The Queensland architecture plays a major part in Olley’s early work. The Queenslander style of dwelling works in the Queensland climate be it located in city, town or on a farm. These works of Olley’s through subject and setting reinforce the Brisbane that was and in an environmental sense still frequently is. There is always something there to remind me.

The other thing that the big Queenslander style of housing provided was cheap accommodation in the 70s, 80s and 90s, especially in the suburbs around the CBD and the University of Queensland.


Therefore the Queenslander house was at least indirectly responsible for the two Brisbane bands that produced not just fine music but true art. There are now many fine Queensland bands in existence but in the 80s and 90s this was still a novelty and whilst The Saints were pivotal and Powderfinger, Savage Garden and Regurgitator were great fun they never transcended their genres in the way that first The Go Betweens and then Custard did.


The Go Betweens are rightly revered and are the first band to have a Queensland sensibility so strong it became known as the striped sunlight sound.  But after last night I think it might be time to revaluate the output of the lads from Custard.


Great live shows, a sense of fun and pisstake, smartarse, literate, post modernist lyrics, a unique guitar sound that is part Pixies, part spaghetti western and quality musicianship from Glenn Thompson, Matthew Strong, Paul Medew and entertaining front man Dave McCormack and you have a great band that has produced seven consistent albums. Age seems not to weary them, they still rock, they still write great songs now and again but why are they art?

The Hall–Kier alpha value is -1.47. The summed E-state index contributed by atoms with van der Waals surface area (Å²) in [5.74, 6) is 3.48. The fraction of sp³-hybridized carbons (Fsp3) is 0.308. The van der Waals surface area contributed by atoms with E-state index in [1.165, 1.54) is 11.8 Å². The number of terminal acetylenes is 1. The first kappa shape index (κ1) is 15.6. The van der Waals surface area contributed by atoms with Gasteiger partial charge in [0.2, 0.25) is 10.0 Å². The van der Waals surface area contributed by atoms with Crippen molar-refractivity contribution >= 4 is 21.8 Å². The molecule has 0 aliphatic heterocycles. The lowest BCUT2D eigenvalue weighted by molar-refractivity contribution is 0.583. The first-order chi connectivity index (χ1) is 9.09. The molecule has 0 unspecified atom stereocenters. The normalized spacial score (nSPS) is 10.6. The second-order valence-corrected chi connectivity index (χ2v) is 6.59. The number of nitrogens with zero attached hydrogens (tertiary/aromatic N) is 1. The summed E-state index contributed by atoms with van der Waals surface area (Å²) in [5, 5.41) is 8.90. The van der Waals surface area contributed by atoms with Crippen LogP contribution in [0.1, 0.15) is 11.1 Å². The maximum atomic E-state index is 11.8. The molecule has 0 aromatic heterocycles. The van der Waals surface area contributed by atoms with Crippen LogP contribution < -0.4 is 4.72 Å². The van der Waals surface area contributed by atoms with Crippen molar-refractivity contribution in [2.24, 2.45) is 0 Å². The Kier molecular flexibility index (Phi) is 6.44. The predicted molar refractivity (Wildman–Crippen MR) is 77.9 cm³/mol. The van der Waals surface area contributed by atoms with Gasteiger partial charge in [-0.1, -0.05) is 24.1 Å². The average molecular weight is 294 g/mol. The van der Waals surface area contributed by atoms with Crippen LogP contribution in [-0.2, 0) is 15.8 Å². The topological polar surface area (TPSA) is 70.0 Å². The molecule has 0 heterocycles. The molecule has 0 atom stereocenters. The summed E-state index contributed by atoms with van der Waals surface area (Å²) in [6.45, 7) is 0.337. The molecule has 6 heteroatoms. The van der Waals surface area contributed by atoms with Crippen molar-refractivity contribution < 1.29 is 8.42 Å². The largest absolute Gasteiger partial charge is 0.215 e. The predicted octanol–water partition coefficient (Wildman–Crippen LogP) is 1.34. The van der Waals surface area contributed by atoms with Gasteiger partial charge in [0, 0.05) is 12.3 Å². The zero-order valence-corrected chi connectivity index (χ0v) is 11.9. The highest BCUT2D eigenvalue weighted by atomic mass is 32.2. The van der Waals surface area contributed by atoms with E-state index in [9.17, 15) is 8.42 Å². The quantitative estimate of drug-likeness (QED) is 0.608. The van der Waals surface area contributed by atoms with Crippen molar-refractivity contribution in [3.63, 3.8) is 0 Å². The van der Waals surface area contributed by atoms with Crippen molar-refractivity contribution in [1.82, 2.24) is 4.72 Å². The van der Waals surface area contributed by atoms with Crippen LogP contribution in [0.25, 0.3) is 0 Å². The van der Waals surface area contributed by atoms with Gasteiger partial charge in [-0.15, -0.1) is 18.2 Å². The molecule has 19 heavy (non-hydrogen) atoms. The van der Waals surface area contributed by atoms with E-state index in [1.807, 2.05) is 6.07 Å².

Art as well as having form and representation exists to provoke emotions from its consumers. Rock and roll transcends its barriers when it serves a purpose beyond the immediate need for music to eat dinner or have sex or dance to.


Custard achieves this by describing and portraying a distinct sense of time and place [Brisbane of the late 1980s and 1990s, a city then starting to leave behind its past but still feeling like it had to catch up] and providing a mirror to their audience. That mirror allowed and still does permit their fans, now twenty years older, to be quirky and sarcastic wisenheimers without chips on their shoulders. It lets them know that it was ok to either stay or to leave Brisbane and be successful elsewhere and then later, it was fine as well, to either resist or give in to Brisvegas’s strange attraction and come back.


And since that message is universal for anyone anywhere who wants to go to the Big Smoke and be more than they could be at home, Custard are much more than an indie rock band of some musical chops.


PS. It just me who finds it weird/ ironic/ sad that Melbourne and Brisbane are the two most weather obsessed cities in Australia, one as a reason to leave and the other as a reason to come. For Christ’s sake, you are going to decide where you live by weather?

Anyone would think that Melbourne was Antarctica and conversely Brisbane has nothing to offer but the ability to live without wearing anything made of wool for eleven months of the year.

Thanks to The Courier Mail for band photo.